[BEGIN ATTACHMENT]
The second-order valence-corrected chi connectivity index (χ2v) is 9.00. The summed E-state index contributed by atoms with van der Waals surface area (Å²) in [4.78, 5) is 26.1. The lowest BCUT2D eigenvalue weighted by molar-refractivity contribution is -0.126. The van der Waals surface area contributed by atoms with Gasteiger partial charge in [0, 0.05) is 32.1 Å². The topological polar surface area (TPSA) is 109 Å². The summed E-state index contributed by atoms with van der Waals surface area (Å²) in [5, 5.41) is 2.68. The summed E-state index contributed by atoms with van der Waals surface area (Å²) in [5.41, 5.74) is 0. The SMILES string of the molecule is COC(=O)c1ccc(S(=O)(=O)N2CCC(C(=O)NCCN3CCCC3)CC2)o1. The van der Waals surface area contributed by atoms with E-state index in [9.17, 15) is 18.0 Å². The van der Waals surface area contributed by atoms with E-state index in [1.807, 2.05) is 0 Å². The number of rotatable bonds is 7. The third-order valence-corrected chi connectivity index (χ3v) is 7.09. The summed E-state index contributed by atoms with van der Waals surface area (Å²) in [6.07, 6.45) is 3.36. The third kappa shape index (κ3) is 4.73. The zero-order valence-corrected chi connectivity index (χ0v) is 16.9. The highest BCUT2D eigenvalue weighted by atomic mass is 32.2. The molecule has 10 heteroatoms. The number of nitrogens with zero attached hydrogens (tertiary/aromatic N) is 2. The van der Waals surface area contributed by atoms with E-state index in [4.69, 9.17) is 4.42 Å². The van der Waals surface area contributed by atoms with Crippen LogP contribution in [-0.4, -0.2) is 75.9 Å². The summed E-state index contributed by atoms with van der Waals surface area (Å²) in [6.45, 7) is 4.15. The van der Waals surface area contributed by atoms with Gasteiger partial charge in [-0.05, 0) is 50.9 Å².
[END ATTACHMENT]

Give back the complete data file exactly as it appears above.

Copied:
The second-order valence-corrected chi connectivity index (χ2v) is 9.00. The summed E-state index contributed by atoms with van der Waals surface area (Å²) in [4.78, 5) is 26.1. The lowest BCUT2D eigenvalue weighted by molar-refractivity contribution is -0.126. The van der Waals surface area contributed by atoms with Gasteiger partial charge in [0, 0.05) is 32.1 Å². The topological polar surface area (TPSA) is 109 Å². The summed E-state index contributed by atoms with van der Waals surface area (Å²) in [5, 5.41) is 2.68. The summed E-state index contributed by atoms with van der Waals surface area (Å²) in [5.41, 5.74) is 0. The SMILES string of the molecule is COC(=O)c1ccc(S(=O)(=O)N2CCC(C(=O)NCCN3CCCC3)CC2)o1. The van der Waals surface area contributed by atoms with E-state index in [9.17, 15) is 18.0 Å². The van der Waals surface area contributed by atoms with E-state index in [1.807, 2.05) is 0 Å². The number of rotatable bonds is 7. The third-order valence-corrected chi connectivity index (χ3v) is 7.09. The summed E-state index contributed by atoms with van der Waals surface area (Å²) in [6.07, 6.45) is 3.36. The third kappa shape index (κ3) is 4.73. The zero-order valence-corrected chi connectivity index (χ0v) is 16.9. The highest BCUT2D eigenvalue weighted by atomic mass is 32.2. The molecule has 10 heteroatoms. The number of nitrogens with zero attached hydrogens (tertiary/aromatic N) is 2. The van der Waals surface area contributed by atoms with E-state index in [4.69, 9.17) is 4.42 Å². The van der Waals surface area contributed by atoms with Crippen LogP contribution in [-0.4, -0.2) is 75.9 Å². The summed E-state index contributed by atoms with van der Waals surface area (Å²) in [6.45, 7) is 4.15. The van der Waals surface area contributed by atoms with Gasteiger partial charge in [-0.05, 0) is 50.9 Å².